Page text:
The risks involved in allowing the Hurriyat delegation to visit Pakistan arise from the presence in it of former Jamaat-e-Islami head, Ali Shah Geelani, the most outspoken advocate of Kashmir's merger with Pakistan. In the past four weeks, Geelani has insisted that the Kashmir struggle is religious, not political, praised the jehadis for coming to the 'defence of Islam' in Kashmir, and accused moderate leaders in the Hurriyat of having sold out to India. Geelani has thus aligned himself squarely against all upholders of 'Kashmiriyat', i.e. Kashmiri ethnic nationalism. He has also implicitly denigrated Kashmir's Rishi tradition of Islam, anathema to the extremely orthodox Deobandi and Ahl-e-Hadis schools of Islam to which jehadis subscribe. His utterances are music to Pakistani and jehadi ears. His inclusion in the team has been warmly welcomed by Islamabad, and the jehadis who, till a week earlier, had been insisting that the Hurriyat had no right to speak for Kashmiris.
It's precisely this welcome that's given Delhi reason to pause. Geelani is not on the Hurriyat team as a representative of any section of the Kashmiris: G.M. Bhat, the current leader of his own organisation, the Jamaat-e-Islami, has described the Kashmiri struggle as political, not religious. Geelani is there as a representative of Pakistan and the jehadis. His right to represent Kashmir, let alone negotiate on their behalf, is thus suspect.
There's also reason for misgiving over the turn Geelani's presence could give to Hurriyat's discussions with Pakistan. None of the 'moderates' or champions of 'Kashmiriyat' want to further partition the state. Their goal, clearly articulated by Hashim Qureshi, is to secure the independence of the original princely state of Kashmir, which includes Jammu and Kashmir and 'Azad' Kashmir. This follows from their description of the problem as political and not religious. By contrast, Geelani's description of the problem as religious means he's interested only in the Muslim parts of the state. Which means he will back any move to trifurcate the state of Jammu and Kashmir in order to segregate Muslim Kashmir from Hindu Jammu and Buddhist/Shia Ladakh. Not entirely coincidentally, Pakistan has been proposing this for some time as part of a package that involves reuniting the two halves of Kashmir and putting them under UN administration as a prelude to a plebiscite.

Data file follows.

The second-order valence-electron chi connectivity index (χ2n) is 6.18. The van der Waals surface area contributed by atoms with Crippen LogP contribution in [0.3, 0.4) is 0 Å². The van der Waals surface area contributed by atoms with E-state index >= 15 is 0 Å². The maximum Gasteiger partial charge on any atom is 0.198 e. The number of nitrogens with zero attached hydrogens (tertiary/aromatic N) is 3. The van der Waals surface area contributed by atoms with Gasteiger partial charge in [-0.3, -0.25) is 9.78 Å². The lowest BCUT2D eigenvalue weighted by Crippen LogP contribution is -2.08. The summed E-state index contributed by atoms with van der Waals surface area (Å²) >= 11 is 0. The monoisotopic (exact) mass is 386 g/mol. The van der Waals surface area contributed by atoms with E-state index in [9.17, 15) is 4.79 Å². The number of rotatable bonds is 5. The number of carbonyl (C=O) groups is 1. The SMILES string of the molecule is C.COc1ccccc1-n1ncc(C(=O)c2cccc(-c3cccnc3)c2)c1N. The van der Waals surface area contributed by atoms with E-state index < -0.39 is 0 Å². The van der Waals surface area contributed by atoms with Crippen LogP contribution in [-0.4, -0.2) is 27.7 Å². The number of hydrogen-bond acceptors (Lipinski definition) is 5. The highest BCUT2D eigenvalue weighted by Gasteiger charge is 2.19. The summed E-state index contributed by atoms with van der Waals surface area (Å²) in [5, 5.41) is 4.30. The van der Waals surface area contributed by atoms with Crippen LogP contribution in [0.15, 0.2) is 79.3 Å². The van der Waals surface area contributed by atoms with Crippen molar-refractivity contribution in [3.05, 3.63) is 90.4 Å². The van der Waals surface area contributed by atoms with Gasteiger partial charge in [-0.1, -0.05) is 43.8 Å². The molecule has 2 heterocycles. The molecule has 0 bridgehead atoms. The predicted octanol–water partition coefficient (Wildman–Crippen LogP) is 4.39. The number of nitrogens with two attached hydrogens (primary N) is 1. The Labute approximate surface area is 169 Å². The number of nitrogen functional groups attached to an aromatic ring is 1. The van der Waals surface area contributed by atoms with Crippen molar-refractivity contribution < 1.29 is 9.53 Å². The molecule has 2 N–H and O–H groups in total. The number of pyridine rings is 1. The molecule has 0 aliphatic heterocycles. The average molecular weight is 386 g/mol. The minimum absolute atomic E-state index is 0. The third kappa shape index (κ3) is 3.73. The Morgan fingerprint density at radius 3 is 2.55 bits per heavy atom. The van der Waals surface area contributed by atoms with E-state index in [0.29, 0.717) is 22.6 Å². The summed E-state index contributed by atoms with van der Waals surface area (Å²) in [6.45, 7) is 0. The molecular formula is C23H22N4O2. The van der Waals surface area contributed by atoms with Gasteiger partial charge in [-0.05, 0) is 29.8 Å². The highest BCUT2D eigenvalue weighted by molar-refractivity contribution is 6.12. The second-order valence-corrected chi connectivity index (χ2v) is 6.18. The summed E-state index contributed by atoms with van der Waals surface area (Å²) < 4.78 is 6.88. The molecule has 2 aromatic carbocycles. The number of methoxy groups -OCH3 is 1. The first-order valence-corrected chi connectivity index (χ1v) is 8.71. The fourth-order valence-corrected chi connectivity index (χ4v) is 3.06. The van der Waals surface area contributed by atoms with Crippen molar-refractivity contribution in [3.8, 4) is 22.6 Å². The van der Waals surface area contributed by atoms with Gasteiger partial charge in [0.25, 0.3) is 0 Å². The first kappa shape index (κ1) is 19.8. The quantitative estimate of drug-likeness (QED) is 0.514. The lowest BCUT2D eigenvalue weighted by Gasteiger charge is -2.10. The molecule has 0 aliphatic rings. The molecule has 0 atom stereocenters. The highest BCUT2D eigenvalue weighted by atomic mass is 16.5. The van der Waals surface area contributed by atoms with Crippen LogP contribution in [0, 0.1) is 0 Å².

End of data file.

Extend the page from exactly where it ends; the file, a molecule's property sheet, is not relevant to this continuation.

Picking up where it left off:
There is thus a real risk of the Hurriyat delegation arriving at a 'compromise' suggestion endorsed by Pakistan, that involves the trifurcation of Jammu and Kashmir, the unification of Kashmir and 'Azad' Kashmir under UN administration to be followed by independence or a plebiscite with independence as the third option. New Delhi might know and many Kashmiris might suspect that Pakistan's offer of independence to Kashmir would not be genuine and would be intended only to buy it time for achieving its original goal of annexation in stages. But its refusal to countenance such a 'reasonable' offer would lose it all the ground it has gained both internationally and in Kashmir.
Despite these misgivings, letting the Hurriyat delegation go to Islamabad is better, for any attempt to dictate who will and who won't go will rob Hurriyat of its credentials for asking jehadis to halt their incursions into Kashmir and providing Pakistan with a face-saving way of creating the preconditions for resumption of dialogue with India.